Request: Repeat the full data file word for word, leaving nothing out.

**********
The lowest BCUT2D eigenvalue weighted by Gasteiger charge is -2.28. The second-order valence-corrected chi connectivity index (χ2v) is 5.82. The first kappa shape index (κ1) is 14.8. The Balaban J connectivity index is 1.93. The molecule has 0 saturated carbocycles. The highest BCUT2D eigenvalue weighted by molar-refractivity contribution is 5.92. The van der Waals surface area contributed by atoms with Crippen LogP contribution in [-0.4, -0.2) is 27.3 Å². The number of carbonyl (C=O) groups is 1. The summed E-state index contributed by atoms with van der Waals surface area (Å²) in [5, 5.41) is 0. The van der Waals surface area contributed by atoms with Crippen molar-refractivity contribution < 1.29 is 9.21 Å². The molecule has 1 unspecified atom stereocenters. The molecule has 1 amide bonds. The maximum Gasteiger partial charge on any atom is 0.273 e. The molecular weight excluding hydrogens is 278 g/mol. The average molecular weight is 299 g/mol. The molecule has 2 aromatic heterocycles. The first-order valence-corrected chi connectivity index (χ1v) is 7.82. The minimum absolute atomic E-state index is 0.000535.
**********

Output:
The lowest BCUT2D eigenvalue weighted by Gasteiger charge is -2.28. The second-order valence-corrected chi connectivity index (χ2v) is 5.82. The first kappa shape index (κ1) is 14.8. The Balaban J connectivity index is 1.93. The molecule has 0 saturated carbocycles. The highest BCUT2D eigenvalue weighted by molar-refractivity contribution is 5.92. The van der Waals surface area contributed by atoms with Crippen LogP contribution in [-0.4, -0.2) is 27.3 Å². The number of carbonyl (C=O) groups is 1. The summed E-state index contributed by atoms with van der Waals surface area (Å²) in [5, 5.41) is 0. The van der Waals surface area contributed by atoms with Crippen molar-refractivity contribution < 1.29 is 9.21 Å². The molecule has 1 unspecified atom stereocenters. The molecule has 1 amide bonds. The maximum Gasteiger partial charge on any atom is 0.273 e. The molecular weight excluding hydrogens is 278 g/mol. The average molecular weight is 299 g/mol. The molecule has 2 aromatic heterocycles. The first-order valence-corrected chi connectivity index (χ1v) is 7.82. The minimum absolute atomic E-state index is 0.000535.